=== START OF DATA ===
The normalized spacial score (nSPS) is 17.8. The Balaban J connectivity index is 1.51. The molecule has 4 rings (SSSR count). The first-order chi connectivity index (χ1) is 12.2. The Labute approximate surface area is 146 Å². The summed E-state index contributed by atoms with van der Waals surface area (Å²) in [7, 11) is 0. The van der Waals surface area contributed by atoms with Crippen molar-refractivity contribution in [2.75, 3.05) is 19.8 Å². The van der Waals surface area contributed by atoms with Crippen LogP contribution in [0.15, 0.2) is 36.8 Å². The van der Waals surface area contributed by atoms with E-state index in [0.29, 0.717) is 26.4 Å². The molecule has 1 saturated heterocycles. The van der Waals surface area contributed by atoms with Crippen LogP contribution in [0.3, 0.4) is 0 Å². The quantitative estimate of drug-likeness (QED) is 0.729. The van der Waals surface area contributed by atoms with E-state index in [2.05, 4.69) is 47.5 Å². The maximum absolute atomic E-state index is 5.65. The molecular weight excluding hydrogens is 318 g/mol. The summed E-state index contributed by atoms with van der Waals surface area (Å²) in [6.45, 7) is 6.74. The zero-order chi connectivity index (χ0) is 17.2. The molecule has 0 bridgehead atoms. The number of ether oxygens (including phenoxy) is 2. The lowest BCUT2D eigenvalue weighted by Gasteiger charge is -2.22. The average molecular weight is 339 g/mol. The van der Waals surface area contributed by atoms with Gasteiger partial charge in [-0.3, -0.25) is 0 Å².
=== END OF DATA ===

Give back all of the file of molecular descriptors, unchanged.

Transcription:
The normalized spacial score (nSPS) is 17.8. The Balaban J connectivity index is 1.51. The molecule has 4 rings (SSSR count). The first-order chi connectivity index (χ1) is 12.2. The Labute approximate surface area is 146 Å². The summed E-state index contributed by atoms with van der Waals surface area (Å²) in [7, 11) is 0. The van der Waals surface area contributed by atoms with Crippen molar-refractivity contribution in [2.75, 3.05) is 19.8 Å². The van der Waals surface area contributed by atoms with Crippen LogP contribution in [0.15, 0.2) is 36.8 Å². The van der Waals surface area contributed by atoms with E-state index in [0.29, 0.717) is 26.4 Å². The molecule has 1 saturated heterocycles. The van der Waals surface area contributed by atoms with Crippen LogP contribution in [0.3, 0.4) is 0 Å². The quantitative estimate of drug-likeness (QED) is 0.729. The van der Waals surface area contributed by atoms with E-state index in [2.05, 4.69) is 47.5 Å². The maximum absolute atomic E-state index is 5.65. The molecular weight excluding hydrogens is 318 g/mol. The summed E-state index contributed by atoms with van der Waals surface area (Å²) in [6.45, 7) is 6.74. The zero-order chi connectivity index (χ0) is 17.2. The molecule has 0 bridgehead atoms. The number of ether oxygens (including phenoxy) is 2. The lowest BCUT2D eigenvalue weighted by Gasteiger charge is -2.22. The average molecular weight is 339 g/mol. The van der Waals surface area contributed by atoms with Gasteiger partial charge in [-0.3, -0.25) is 0 Å².